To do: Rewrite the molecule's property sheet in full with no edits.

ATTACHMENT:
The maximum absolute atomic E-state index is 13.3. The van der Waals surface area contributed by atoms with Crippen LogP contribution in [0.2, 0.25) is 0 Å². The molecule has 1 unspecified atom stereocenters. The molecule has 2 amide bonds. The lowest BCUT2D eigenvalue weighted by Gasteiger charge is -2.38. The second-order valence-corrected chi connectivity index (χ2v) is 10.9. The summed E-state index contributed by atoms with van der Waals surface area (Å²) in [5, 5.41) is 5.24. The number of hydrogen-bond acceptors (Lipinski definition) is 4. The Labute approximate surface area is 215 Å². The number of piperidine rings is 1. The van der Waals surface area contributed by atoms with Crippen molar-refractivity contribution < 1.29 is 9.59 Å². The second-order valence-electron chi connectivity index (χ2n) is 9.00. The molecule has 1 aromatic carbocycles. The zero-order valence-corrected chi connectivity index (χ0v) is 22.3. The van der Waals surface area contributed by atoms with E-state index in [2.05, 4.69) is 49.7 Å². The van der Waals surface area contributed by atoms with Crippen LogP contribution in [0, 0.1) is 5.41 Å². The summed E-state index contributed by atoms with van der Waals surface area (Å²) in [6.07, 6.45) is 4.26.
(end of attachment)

The maximum absolute atomic E-state index is 13.3. The van der Waals surface area contributed by atoms with Crippen LogP contribution in [0.2, 0.25) is 0 Å². The molecule has 1 unspecified atom stereocenters. The molecule has 2 amide bonds. The lowest BCUT2D eigenvalue weighted by Gasteiger charge is -2.38. The second-order valence-corrected chi connectivity index (χ2v) is 10.9. The summed E-state index contributed by atoms with van der Waals surface area (Å²) in [5, 5.41) is 5.24. The number of hydrogen-bond acceptors (Lipinski definition) is 4. The Labute approximate surface area is 215 Å². The number of piperidine rings is 1. The van der Waals surface area contributed by atoms with Crippen molar-refractivity contribution < 1.29 is 9.59 Å². The second-order valence-electron chi connectivity index (χ2n) is 9.00. The molecule has 1 aromatic carbocycles. The zero-order valence-corrected chi connectivity index (χ0v) is 22.3. The van der Waals surface area contributed by atoms with E-state index in [2.05, 4.69) is 49.7 Å². The van der Waals surface area contributed by atoms with Crippen LogP contribution in [0, 0.1) is 5.41 Å². The summed E-state index contributed by atoms with van der Waals surface area (Å²) in [6.07, 6.45) is 4.26.